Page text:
# Linear least squares with non-negativity constraint

I am interested in the linear least squares problem: $$\min_x \|Ax-b\|^2$$

Without constraint, the problem can be directly solved. With an additional linear equality constraint, the problem can be directly solved too, thanks to a Lagrange multiplier.

However, I could not find a direct way to solve this problem with a linear inequality constraint. The problem belongs to quadratic programming, and the methods mentioned on Wikipedia involve an iterative procedure. I also know about Karush–Kuhn–Tucker conditions, but I cannot deal with them in this particular problem since the primal and dual feasability conditions, and the complementary slackness conditions, are numerous and not helpful in an abstract setting.

Let us assume the linear inequality constraint is indeed a simple enforcement of non-negativity: $$x\geq0$$

Is there a direct method which could be directly applied to this simpler case? The only hope I could find so far lies in the method explained in a technical report by Gene H. Golub and Michael A. Saunders, released in May 1969, called Linear Least Squares and Quadratic Programming, and which was linked in another question.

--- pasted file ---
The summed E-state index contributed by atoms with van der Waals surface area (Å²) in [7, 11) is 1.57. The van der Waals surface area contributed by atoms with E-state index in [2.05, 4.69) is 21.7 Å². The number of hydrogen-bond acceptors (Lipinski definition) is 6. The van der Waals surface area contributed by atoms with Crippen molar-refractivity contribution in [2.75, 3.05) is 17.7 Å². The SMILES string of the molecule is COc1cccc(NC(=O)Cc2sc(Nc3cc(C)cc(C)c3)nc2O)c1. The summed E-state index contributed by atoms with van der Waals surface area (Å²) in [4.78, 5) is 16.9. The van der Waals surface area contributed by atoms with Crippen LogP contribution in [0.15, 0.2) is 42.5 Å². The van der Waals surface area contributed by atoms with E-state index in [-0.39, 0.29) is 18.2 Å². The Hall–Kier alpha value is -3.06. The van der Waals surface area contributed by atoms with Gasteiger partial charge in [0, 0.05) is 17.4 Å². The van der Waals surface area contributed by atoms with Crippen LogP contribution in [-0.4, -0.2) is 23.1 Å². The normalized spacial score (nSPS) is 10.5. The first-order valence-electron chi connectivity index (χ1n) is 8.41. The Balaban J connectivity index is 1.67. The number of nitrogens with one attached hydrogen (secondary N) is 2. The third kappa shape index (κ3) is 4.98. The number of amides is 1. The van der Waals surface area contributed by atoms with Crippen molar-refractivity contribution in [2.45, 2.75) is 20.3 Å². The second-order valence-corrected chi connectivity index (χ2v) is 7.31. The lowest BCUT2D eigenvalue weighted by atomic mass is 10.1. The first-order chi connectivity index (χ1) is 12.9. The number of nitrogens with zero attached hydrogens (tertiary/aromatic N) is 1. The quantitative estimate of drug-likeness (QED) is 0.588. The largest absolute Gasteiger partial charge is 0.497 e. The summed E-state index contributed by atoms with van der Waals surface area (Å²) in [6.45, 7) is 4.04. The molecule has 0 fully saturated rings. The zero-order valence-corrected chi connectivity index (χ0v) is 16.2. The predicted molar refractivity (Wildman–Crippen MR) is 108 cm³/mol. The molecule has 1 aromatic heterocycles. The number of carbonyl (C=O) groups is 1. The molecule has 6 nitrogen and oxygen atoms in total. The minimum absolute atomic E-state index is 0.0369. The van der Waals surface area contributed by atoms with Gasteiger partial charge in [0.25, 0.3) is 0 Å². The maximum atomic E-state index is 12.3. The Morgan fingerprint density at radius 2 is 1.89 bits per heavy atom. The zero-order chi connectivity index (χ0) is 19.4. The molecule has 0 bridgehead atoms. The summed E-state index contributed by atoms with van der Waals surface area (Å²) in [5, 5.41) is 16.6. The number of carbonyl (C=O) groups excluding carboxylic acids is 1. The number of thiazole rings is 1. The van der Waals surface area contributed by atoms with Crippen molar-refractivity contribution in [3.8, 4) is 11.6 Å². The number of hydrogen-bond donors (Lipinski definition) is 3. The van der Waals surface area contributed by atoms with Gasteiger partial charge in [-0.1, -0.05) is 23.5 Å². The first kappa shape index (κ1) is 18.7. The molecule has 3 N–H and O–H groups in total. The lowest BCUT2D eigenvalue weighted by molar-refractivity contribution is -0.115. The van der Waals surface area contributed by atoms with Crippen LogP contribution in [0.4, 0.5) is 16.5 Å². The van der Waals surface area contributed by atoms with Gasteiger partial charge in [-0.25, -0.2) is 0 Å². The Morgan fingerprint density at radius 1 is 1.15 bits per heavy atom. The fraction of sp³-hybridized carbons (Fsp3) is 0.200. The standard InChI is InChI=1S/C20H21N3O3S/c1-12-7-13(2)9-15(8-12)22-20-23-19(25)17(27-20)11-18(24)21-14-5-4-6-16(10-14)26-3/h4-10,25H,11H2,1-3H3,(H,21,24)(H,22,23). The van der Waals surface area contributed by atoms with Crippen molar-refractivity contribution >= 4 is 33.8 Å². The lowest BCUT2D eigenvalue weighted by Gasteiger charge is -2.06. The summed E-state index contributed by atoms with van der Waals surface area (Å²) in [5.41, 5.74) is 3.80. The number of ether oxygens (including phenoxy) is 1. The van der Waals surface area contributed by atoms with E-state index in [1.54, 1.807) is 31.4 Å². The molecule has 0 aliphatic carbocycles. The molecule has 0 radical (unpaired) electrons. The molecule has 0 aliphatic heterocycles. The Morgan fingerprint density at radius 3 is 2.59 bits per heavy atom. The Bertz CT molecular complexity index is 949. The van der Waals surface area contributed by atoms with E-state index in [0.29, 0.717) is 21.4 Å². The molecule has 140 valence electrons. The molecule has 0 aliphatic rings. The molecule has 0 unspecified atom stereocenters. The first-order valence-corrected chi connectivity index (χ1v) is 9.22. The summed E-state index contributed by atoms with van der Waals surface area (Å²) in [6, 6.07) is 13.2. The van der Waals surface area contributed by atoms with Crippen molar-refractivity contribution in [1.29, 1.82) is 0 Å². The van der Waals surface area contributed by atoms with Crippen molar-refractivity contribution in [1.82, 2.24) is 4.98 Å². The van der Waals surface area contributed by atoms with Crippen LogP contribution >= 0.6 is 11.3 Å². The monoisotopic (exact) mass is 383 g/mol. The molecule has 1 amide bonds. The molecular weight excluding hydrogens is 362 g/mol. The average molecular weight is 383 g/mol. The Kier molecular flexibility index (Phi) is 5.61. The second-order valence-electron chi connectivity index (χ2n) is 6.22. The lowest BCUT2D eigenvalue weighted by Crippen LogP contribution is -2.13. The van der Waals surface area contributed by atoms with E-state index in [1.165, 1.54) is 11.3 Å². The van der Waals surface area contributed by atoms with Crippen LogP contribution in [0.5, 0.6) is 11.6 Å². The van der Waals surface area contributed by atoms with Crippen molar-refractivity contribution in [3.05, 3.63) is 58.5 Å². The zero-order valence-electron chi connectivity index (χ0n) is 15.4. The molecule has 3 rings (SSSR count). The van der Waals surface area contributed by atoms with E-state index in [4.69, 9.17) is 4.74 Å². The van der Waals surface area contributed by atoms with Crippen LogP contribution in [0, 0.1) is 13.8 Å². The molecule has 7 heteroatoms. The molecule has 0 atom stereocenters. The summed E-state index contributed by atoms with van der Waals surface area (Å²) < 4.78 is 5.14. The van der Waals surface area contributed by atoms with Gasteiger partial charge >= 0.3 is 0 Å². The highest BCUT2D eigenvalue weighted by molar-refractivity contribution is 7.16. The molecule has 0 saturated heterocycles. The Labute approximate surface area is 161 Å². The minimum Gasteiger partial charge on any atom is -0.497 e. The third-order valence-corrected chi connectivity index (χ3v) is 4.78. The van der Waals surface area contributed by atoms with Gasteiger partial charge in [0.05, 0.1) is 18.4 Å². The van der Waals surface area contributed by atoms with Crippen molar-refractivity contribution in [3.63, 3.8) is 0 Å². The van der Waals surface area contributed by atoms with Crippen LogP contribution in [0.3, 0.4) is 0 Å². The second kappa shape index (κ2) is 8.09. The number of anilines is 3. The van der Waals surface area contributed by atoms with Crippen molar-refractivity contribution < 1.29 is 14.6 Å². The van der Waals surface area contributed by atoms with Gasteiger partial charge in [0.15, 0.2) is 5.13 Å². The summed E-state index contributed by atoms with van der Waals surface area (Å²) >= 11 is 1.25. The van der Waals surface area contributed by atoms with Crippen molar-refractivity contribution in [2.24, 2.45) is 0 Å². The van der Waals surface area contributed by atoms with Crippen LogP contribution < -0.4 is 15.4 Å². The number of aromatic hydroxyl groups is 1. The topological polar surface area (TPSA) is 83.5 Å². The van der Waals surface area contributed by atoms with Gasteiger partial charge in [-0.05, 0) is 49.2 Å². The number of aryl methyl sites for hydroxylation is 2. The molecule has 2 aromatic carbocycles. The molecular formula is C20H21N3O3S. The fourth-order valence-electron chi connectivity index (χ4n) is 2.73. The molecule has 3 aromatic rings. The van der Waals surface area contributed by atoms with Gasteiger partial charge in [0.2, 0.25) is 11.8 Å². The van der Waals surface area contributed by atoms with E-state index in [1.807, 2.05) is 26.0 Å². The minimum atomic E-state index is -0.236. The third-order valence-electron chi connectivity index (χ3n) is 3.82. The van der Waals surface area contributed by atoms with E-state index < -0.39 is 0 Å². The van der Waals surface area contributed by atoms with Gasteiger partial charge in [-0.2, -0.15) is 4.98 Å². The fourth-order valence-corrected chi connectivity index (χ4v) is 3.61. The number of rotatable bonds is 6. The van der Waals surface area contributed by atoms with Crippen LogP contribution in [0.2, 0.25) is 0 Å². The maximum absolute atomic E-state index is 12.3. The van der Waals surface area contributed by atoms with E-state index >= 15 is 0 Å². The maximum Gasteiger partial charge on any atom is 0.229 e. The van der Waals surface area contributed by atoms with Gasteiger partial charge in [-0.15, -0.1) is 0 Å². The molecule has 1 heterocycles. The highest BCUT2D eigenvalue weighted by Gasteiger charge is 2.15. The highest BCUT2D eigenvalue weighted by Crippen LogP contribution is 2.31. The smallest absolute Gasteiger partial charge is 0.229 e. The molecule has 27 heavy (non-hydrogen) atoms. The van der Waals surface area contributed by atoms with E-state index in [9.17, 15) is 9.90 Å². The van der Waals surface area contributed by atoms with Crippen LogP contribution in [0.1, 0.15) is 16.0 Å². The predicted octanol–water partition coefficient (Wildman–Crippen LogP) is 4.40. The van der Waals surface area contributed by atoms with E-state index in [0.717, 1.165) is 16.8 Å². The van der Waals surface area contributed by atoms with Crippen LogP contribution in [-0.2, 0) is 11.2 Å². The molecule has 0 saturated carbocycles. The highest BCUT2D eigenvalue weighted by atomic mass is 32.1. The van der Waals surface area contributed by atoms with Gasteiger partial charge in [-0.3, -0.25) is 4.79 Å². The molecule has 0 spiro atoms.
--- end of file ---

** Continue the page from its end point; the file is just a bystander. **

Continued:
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 Lagrange multipliers account for inequality constraints as well. – Jacob Oct 25 '12 at 21:54 Then we talk about Karush–Kuhn–Tucker conditions. – wok Oct 25 '12 at 21:57

You are asking about the nonnegative least squares problem. Matlab has a function to solve this type of problem. Here is a paper about an algorithm to solve nonnegative least squares problems:

Arthur Szlam, Zhaohui Guo and Stanley Osher, A Split Bregman Method for Non-Negative Sparsity Penalized Least Squares with Applications to Hyperspectral Demixing, February 2010

I also think the proximal gradient method can be used to solve it pretty efficiently.

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 Thanks for the answer. I will have a look at the article. However, keep in mind I would be interested in a direct formula rather than an iterative procedure. If this is not possible, then be it, I will try the iterative procedure. – wok Oct 25 '12 at 21:42 I'm pretty sure the existence of this Matlab function (and the iterative algorithm given in the paper, although it solves a slightly harder problem) mean that no direct formula exists. Pretty sure you have to use an iterative procedure. – littleO Oct 25 '12 at 22:13